Why Do Dogs Need Tripe & Organ Meats
Tripe, the stomach lining of a ruminant, usually cattle or sheep, is a beautiful thing. Dogs love it. It’s nutritious, pre- and pro-biotic and it’s cheap. What’s not to like? But do they need it? Actually no, they don’t NEED it, but let me tell you why it is a wonder-food you should always have as part of your dog’s food rotation.
Green tripe (stained by grass eaten by the previous owner) from cows is the most common type. It’s hosed at the abattoir to remove most (not all) of the grassy contents but is layered with trillions of good bugs, as you can imagine. Lamb tripe (not necessarily from lambs, but definitely from a sheep), looks similar and is an excellent substitute if your dog is one of the few who cannot tolerate, or dislikes, the beefy variety.
First Raw Meat
It can be whiffy, but that’s why dogs like it! It’s excellent, either lamb or beef tripe, as a first meat if you’re transitioning from kibble on to raw. It’s great if your dog has a gut upset and really useful to encourage fussy dogs to eat – if you add a little tripe to almost any meal, success is almost always guaranteed! It is one of the few meats that is a good source of essential manganese (along with hair/fur). It also packs an impressive amount of essential vitamin B12, selenium and zinc.
In Europe, we don’t, generally, raise cattle in intensively farmed, grassless feedlots, as they do in the USA (but that may be changing – watch this space). Animals are fed large quantities of grain to encourage rapid growth and fattening. I disagree with this practice on welfare grounds; the poor beasts were meant to be out in the fields eating grass, not packed in lots of up to 3,000 head like battery hens. Tripe can have grain particles on it, but not if you source from grass-fed farms. If your dog is grain (wheat, oat or barley) sensitive, this is, perhaps, something to watch for.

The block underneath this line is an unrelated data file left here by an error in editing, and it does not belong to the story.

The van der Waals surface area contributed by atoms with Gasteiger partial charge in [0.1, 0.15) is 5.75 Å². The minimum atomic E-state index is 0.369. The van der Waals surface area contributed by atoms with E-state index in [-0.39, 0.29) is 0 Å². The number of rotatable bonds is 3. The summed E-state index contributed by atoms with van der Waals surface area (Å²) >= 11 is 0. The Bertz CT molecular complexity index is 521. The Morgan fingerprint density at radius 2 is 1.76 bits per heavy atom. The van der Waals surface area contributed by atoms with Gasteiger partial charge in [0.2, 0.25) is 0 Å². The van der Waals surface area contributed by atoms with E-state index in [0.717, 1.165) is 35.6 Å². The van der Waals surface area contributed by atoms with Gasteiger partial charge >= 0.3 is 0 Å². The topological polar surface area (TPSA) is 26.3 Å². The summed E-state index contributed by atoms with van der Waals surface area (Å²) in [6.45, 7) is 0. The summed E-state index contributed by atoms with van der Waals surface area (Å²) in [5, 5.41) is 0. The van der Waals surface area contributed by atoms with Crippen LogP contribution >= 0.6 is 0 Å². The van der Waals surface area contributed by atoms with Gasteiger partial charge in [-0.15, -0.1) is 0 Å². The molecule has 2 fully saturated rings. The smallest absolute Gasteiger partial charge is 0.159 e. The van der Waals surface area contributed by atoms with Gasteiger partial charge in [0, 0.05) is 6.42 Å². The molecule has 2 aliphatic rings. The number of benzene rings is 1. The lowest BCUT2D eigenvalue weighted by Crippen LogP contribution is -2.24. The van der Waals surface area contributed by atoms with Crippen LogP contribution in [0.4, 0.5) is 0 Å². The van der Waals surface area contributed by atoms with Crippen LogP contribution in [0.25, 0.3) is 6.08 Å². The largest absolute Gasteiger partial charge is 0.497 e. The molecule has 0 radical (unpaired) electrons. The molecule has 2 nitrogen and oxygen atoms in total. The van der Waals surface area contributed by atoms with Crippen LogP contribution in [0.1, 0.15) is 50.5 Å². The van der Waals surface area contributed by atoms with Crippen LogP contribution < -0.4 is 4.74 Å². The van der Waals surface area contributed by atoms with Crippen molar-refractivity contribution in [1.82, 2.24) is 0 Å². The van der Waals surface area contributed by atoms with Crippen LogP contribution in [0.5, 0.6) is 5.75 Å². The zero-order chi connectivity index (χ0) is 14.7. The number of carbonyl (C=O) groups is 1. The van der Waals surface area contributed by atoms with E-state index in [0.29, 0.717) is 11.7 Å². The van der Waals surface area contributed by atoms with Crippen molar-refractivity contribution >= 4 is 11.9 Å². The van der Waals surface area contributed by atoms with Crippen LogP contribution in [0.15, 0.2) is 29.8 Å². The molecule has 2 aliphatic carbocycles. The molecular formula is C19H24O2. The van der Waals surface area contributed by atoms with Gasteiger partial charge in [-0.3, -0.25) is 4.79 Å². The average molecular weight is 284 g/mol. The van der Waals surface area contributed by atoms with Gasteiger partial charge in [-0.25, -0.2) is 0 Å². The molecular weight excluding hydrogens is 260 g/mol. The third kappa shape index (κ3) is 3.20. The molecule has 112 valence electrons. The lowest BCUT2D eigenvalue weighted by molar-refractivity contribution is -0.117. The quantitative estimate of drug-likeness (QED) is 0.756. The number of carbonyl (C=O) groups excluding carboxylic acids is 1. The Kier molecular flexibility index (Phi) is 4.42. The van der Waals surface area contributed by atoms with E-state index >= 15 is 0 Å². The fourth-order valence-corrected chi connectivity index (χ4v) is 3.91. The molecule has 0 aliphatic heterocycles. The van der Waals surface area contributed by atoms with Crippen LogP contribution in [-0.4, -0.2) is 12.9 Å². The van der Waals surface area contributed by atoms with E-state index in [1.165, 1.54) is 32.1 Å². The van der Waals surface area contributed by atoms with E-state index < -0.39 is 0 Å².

Meat or Organ?
Is tripe an organ meat? Well, yes and no. It comes from the abdomen like liver and kidney but isn’t strictly considered an organ as it’s not as specialised as these detoxifying organs. In recent years we’re learning more and more of the importance of the microbiome. This is never more critical than in sheep and cattle who utterly depend on the bugs in their capacious four stomachs. Tripe contains and helps them regulate those bugs, so we should not look down our visceral noses at the humble stomach lining.
All the organs, including tripe, have a part to play in the health of the meat-producing animal and in turn our pet carnivores who consume them.
Why Do Dogs Need Organ Meats?
As we discussed in our blog on Tripe, all the internal organs that make up the ‘viscera’ or ‘offal’ contribute to a diet providing all the necessary nutrients for the long and healthy lives of our dogs. Let’s have a look at the main organs and the part they play in a balanced diet.
Liver is the supremo of the body organs (don’t let the brain and heart hear me say that!). In humans, it packs a whopping 1,386% of the recommended daily intake (RDI) of vitamin B12, 730% RDI for copper and 522% RDI for vitamin A in a 100g serving. The B vitamins are water-soluble, so you can’t overdose on these, but you shouldn’t feed too much liver for too long because vitamin A and copper can build up. I usually say add organ meat up to 20% of the diet, but only 2-3 times a week. Alternatively, you can feed smaller amounts more regularly.